Amid Shanghai's ongoing battle against signs and public advertisements with poor English translations, things can still get wild－as on the website of the Shanghai Wild Animal Park.
The name of the park appears three ways: Shanghai Wild Animal Park, Shanghai Wildlife Park and Shanghai Wild Park.
In its introduction, which intends to show visitors that a large number of wild animals live in the park, and that tourists can get a great view of them, the translation is rendered: "large populations on show" and "tourists would be in close contact with animals".
On the web page dealing with frequently asked questions, some questions are translated into English word-for-word in the word order of Chinese. For instance, "Where can soldiers and the disabled get free tickets to the park?" is rendered: "Soldiers where can free, disabled into the park".
After a university student reported the problems, the park promised to fix the baffling translations and update its English website as soon as possible.
But experts say increased awareness of the importance of proper translation is the key to preventing poor English translations from cropping up in the first place. Bad translation works against Shanghai's effort to become an international city, they say.
According to experts at the Shanghai Commission for the Management of Language Use, the main mistakes on public signs and ads include incorrect grammar, misspellings and "Chinglish"－a poor translation of Chinese into English with inappropriate wording.
To regulate translations, Shanghai released a standard in 2009 on the Chinese-English translation of terms in public places. That was in preparation for the Shanghai International Expo.
In 2015, the city enacted the first government regulation in the country for appropriate use of foreign languages and established an online platform for the public to obtain correct translations and report inaccurate ones.
Many college students in Shanghai have volunteered to check English translations in the city's public places. They take pictures and report the mistakes.
However, poor translations are still prevalent. After reports of poor translations found on the website of Shanghai Wild Animal Park, many netizens have brought up other cases they've discovered in popular tourist destinations, such as Shanghai Jinjiang Park.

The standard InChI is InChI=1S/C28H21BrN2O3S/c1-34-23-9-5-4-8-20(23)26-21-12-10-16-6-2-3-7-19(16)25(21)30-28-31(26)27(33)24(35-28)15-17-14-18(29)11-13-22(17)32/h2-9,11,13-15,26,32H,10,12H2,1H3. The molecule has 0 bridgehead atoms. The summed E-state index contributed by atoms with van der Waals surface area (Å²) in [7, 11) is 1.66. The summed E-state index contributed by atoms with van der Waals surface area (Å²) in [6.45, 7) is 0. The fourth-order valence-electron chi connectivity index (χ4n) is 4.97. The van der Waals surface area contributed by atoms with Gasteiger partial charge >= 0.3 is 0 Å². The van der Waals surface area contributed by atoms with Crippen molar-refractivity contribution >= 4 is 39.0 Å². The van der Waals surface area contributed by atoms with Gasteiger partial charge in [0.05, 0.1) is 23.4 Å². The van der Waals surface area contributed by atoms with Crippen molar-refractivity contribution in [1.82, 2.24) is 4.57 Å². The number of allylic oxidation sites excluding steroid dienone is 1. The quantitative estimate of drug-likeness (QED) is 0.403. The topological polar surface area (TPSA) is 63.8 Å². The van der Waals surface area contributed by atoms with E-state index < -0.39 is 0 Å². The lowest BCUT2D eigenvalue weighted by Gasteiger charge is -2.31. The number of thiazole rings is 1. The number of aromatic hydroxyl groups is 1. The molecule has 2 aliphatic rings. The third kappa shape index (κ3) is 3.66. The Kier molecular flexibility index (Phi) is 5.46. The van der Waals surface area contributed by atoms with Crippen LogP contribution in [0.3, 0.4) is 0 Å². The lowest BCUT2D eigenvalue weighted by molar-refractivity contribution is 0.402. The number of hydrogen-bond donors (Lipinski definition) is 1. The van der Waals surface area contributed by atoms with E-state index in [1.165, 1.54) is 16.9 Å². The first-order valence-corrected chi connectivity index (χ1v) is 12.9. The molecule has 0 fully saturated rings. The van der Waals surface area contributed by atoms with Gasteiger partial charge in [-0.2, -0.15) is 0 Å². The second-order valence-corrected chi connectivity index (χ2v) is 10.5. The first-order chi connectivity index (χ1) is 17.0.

Chai Mingjiong, honorary president of the Graduate Institute of Interpretation and Translation at Shanghai International Studies University, believes a systematic approach is needed to ensure clean translations in public spaces.
"With the popularization of English language education in China, too many people mistakenly think that anyone who can speak English must be a good translator," Chai said. "We need more policies and norms, either regionally or nationally, to verify all Chinese-English translations before they are shown in public places."
Chai considered it "a huge step forward to emphasize the significance of Chinese-English translation in public spaces" when the country enacted a national standard on Dec 1 to set principles for translations in 13 public-service sectors, including transportation, culture and healthcare.
The standard was jointly released in June by China's Standardization Administration, the Ministry of Education and the State Language Commission. Chai was one of the research experts for the standard.
Under the standard, English terms everywhere in Shanghai that offers services to the public－especially newly established venues, such as Shanghai Disneyland Resort－should be examined by their corresponding authorities, including local tourism administration offices, language commissions or other translation experts.
"It will be a long-term project to specify Chinese-English translation and implement the standard across the whole country," Chai said. "But it is absolutely necessary to help the public be aware of the importance of translation in international communication."